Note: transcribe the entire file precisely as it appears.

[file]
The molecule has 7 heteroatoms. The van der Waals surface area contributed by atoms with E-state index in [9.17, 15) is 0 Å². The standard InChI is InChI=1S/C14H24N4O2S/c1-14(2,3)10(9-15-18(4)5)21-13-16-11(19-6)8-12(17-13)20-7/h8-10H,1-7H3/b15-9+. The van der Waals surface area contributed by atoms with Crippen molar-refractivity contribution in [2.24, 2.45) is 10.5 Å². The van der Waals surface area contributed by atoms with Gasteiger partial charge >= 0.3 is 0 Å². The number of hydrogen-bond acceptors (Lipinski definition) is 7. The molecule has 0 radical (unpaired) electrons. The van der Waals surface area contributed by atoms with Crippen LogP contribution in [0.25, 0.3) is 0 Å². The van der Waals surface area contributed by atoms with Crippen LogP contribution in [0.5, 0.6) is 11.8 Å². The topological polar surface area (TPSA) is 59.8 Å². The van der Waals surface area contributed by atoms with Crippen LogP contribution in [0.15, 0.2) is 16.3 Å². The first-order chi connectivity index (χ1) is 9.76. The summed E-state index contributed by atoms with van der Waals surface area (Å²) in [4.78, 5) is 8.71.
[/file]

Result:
The molecule has 7 heteroatoms. The van der Waals surface area contributed by atoms with E-state index in [9.17, 15) is 0 Å². The standard InChI is InChI=1S/C14H24N4O2S/c1-14(2,3)10(9-15-18(4)5)21-13-16-11(19-6)8-12(17-13)20-7/h8-10H,1-7H3/b15-9+. The van der Waals surface area contributed by atoms with Crippen molar-refractivity contribution in [2.24, 2.45) is 10.5 Å². The van der Waals surface area contributed by atoms with Gasteiger partial charge >= 0.3 is 0 Å². The number of hydrogen-bond acceptors (Lipinski definition) is 7. The molecule has 0 radical (unpaired) electrons. The van der Waals surface area contributed by atoms with Crippen LogP contribution in [0.25, 0.3) is 0 Å². The van der Waals surface area contributed by atoms with Crippen LogP contribution in [0.5, 0.6) is 11.8 Å². The topological polar surface area (TPSA) is 59.8 Å². The van der Waals surface area contributed by atoms with Crippen LogP contribution in [0.15, 0.2) is 16.3 Å². The first-order chi connectivity index (χ1) is 9.76. The summed E-state index contributed by atoms with van der Waals surface area (Å²) in [4.78, 5) is 8.71.